Director Wes Ball doesn't hold back in this overlong finale to the Maze Runner trilogy
The final part of the Maze Runner trilogy certainly starts well. Thomas (Rob Lowe lookalike Dylan O’Brien) and Newt (Malcolm McDowell lookalike Thomas Brodie-Sangster) engage in a spot of Butch and Sundance meets Mad Max as they pull off a daring train heist and rescue a bunch of kids destined to be guinea pigs at the hands of the evil WCKD corporation.
Watch our interview with Dylan O’Brien and Thomas Brodie-Sangster
It’s a whizz-bang opener that promises much but director Wes Ball could be guilty of overloading his movie with just too much of everything - exposition, action and hardware. After battling their way through that infernal maze in the first movie and then conquering the scorch trials in the second, our gang of teen rebels and existential mall rats (with great hair) must now take on the WCKD regime on their home turf - a shining citadel known as the Last City.
Fans of the dystopian franchise may find a satisfying conclusion to the YA trilogy among the rubble but boy, the actual acting is very poor. O’Brien as determined rebel leader Thomas is as wooden as ever and Kaya Scodelario, as turncoat rebel Teresa, nearly overdoes him in that regard. Rosa Salazar as the sparky Brenda is very good and as usual, Brodie-Sangster, so good in Wolf Hall and Death of a Superhero, is the best thing here.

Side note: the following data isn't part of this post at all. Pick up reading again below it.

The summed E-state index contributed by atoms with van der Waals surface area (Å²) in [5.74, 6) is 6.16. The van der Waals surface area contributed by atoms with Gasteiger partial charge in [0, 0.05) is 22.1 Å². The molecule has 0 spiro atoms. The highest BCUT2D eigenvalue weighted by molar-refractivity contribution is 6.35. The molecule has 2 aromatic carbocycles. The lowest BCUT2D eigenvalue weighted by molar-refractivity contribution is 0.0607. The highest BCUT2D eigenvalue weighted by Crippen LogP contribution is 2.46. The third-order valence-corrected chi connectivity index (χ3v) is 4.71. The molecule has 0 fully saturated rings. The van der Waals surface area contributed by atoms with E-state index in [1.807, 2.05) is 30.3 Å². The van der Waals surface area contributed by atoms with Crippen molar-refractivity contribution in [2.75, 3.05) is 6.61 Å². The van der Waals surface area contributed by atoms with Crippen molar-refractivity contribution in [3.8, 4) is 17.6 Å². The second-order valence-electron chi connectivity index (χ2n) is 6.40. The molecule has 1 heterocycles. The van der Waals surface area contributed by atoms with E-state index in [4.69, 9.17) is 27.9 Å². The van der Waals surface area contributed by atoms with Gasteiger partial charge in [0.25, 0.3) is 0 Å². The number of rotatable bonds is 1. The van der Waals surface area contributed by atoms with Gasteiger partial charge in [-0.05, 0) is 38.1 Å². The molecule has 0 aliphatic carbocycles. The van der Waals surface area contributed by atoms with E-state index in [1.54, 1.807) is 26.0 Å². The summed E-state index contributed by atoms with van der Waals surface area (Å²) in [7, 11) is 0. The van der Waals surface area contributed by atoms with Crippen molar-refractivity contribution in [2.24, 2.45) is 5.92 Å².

Watch our interview with director Wes Ball
The more experienced actors don’t fare too well. Patricia Clarkson does bring some gravitas to proceedings, Walter Goggins is underused as the leader of the Untermenschen left to fester outside the city walls, and Aidan Gillen does his usual routine of pursed lips and smirks as pantomime villain Janson.
Bromance blooms in the ruins and there is an eye-popping sequence involving a bus-borne escape but it all becomes a rather dull and overlong cacophony of endless showdowns, last minute rescues and, well, explosions. I’ve never wanted a eugenical, post-apocalyptic totalitarian regime to crush a brigade of teen rebels so much in my life.
Alan Corr @corralan